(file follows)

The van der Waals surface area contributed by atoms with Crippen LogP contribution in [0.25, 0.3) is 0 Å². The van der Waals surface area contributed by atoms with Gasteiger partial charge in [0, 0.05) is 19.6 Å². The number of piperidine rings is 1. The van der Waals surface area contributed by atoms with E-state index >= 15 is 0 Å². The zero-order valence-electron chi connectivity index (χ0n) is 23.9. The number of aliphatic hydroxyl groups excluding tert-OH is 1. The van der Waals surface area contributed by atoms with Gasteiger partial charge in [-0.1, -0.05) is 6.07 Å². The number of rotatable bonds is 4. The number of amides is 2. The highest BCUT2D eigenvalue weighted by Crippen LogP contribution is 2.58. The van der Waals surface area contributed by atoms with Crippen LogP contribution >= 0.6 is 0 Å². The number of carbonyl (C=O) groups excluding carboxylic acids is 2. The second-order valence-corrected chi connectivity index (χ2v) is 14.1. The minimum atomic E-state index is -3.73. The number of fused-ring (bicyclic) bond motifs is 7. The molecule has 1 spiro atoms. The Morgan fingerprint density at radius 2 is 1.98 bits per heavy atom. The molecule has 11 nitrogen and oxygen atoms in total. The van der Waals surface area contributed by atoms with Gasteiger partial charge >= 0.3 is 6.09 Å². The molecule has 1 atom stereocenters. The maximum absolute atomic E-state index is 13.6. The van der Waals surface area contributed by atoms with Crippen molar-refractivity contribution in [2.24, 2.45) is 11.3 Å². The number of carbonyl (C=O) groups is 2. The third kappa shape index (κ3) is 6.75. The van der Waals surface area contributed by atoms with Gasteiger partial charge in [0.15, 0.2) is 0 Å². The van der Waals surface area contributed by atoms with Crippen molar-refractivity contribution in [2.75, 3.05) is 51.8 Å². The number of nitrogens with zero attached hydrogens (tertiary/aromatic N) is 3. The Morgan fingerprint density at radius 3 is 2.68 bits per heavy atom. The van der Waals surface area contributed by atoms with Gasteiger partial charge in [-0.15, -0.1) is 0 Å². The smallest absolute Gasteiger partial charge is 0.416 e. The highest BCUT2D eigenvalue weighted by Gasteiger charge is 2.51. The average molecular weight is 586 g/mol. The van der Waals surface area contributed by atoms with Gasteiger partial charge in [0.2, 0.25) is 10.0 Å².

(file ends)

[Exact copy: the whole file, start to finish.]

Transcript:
The van der Waals surface area contributed by atoms with Crippen LogP contribution in [0.25, 0.3) is 0 Å². The van der Waals surface area contributed by atoms with Gasteiger partial charge in [0, 0.05) is 19.6 Å². The number of piperidine rings is 1. The van der Waals surface area contributed by atoms with E-state index >= 15 is 0 Å². The zero-order valence-electron chi connectivity index (χ0n) is 23.9. The number of aliphatic hydroxyl groups excluding tert-OH is 1. The van der Waals surface area contributed by atoms with Gasteiger partial charge in [-0.1, -0.05) is 6.07 Å². The number of rotatable bonds is 4. The number of amides is 2. The highest BCUT2D eigenvalue weighted by Crippen LogP contribution is 2.58. The van der Waals surface area contributed by atoms with Crippen LogP contribution >= 0.6 is 0 Å². The number of carbonyl (C=O) groups excluding carboxylic acids is 2. The second-order valence-corrected chi connectivity index (χ2v) is 14.1. The minimum atomic E-state index is -3.73. The number of fused-ring (bicyclic) bond motifs is 7. The molecule has 1 spiro atoms. The Morgan fingerprint density at radius 2 is 1.98 bits per heavy atom. The molecule has 11 nitrogen and oxygen atoms in total. The van der Waals surface area contributed by atoms with Gasteiger partial charge >= 0.3 is 6.09 Å². The molecule has 1 atom stereocenters. The maximum absolute atomic E-state index is 13.6. The van der Waals surface area contributed by atoms with Crippen molar-refractivity contribution in [2.24, 2.45) is 11.3 Å². The number of carbonyl (C=O) groups is 2. The third kappa shape index (κ3) is 6.75. The van der Waals surface area contributed by atoms with Gasteiger partial charge in [0.15, 0.2) is 0 Å². The van der Waals surface area contributed by atoms with Crippen molar-refractivity contribution in [2.75, 3.05) is 51.8 Å². The number of nitrogens with zero attached hydrogens (tertiary/aromatic N) is 3. The Morgan fingerprint density at radius 3 is 2.68 bits per heavy atom. The van der Waals surface area contributed by atoms with Gasteiger partial charge in [-0.15, -0.1) is 0 Å². The smallest absolute Gasteiger partial charge is 0.416 e. The highest BCUT2D eigenvalue weighted by Gasteiger charge is 2.51. The average molecular weight is 586 g/mol. The van der Waals surface area contributed by atoms with Gasteiger partial charge in [0.2, 0.25) is 10.0 Å².